Haji Ali Dargah

Haji Ali Dargah is one of the most popular religious places in Mumbai, visited by people of all religions alike. Haji Ali Dargah is one of India’s most famous and prestigious landmarks situated about 500 yards from the Mumbai shoreline in the middle of the Arabian Sea off Lala Lajpatrai Marg.The structure was erected on a set of high rising rocks and was given its present day shape in the early 19th century after the Trust was legally formed as an entity in 1916.

AROUND MUMBAI

Mahabaleshwar

Mahabaleshwar is a hill station in India's forested Western Ghats range, south of Mumbai. It features several elevated viewing points, such as Arthur’s Seat. West of here is centuries-old Pratapgad Fort, perched atop a mountain spur. East, Lingmala Waterfall tumbles off a sheer cliff. Colorful boats dot Venna Lake, while 5 rivers meet at Panch Ganga Temple to the north.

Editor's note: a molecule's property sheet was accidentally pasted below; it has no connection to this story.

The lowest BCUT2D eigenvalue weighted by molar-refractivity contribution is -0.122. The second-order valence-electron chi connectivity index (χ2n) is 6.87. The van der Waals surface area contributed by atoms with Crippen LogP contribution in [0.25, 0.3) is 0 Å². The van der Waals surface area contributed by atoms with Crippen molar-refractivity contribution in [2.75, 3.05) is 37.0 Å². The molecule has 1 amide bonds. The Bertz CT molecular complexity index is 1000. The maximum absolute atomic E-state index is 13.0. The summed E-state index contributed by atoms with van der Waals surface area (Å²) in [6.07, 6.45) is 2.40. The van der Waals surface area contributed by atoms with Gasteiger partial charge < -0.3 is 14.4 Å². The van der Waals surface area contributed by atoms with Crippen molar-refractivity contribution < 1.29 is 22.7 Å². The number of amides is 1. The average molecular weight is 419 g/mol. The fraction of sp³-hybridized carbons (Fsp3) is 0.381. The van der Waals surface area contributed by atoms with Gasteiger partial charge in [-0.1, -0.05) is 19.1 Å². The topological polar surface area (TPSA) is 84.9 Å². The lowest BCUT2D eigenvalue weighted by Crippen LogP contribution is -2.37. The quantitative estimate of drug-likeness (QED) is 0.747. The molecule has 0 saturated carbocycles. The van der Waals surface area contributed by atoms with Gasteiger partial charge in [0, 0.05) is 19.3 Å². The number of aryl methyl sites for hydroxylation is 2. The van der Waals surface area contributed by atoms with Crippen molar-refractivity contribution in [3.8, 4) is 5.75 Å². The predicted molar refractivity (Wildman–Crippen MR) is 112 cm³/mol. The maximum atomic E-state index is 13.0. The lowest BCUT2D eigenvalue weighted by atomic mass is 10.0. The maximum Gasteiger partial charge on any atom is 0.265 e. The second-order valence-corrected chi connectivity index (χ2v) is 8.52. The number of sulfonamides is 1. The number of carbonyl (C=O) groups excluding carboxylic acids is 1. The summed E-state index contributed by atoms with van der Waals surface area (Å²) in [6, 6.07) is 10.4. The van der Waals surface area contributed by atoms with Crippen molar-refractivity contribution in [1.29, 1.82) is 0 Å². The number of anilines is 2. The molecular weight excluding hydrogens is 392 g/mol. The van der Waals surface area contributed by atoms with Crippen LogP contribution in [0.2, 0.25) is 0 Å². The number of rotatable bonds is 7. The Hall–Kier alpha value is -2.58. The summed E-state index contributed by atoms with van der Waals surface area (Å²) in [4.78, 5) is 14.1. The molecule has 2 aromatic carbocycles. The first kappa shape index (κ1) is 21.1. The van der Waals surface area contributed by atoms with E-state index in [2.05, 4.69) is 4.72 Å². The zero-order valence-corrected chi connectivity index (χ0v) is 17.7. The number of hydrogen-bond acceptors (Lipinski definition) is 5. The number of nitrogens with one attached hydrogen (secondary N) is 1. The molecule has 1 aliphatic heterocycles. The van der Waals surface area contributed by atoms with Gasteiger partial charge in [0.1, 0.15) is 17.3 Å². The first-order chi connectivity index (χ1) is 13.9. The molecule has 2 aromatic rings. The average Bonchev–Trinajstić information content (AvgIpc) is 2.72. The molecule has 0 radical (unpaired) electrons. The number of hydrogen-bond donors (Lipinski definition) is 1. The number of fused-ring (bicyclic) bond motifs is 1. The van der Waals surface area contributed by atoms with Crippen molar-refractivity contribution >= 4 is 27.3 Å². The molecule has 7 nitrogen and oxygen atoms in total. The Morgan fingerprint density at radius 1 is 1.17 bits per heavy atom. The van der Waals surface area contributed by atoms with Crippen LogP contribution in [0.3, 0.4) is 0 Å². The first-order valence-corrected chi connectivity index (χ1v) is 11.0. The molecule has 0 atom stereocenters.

Mahabaleshwar is the source of the Krishna River that flows across Maharashtra, Karnataka, Telangana and Andhra Pradesh.

Lonavala

Lonavala is a hill station surrounded by green valleys in western India near Mumbai. The Karla Caves and the Bhaja Caves are ancient Buddhist shrines carved out of the rock. They feature massive pillars and intricate relief sculptures. South of the Bhaja Caves sits the imposing Lohagad Fort, with its 4 gates. West of here is Bhushi Dam, where water overflows onto a set of steps during rainy season.
Present day Lonavla was a part of the Yadava dynasty.

Alibag

Alibag, also known as Alibaug, is a coastal town, just south of Mumbai, in western India. It’s known for its beaches like Alibag Beach and Varsoli Beach. Just offshore, 17th-century Kolaba Fort has carvings of tigers and elephants, and temples dedicated to Hindu gods. To the south, Portuguese-built Korlai Fort dates from 1521 and includes a lighthouse. The island fort of Janjira has high walls, turrets and cannons.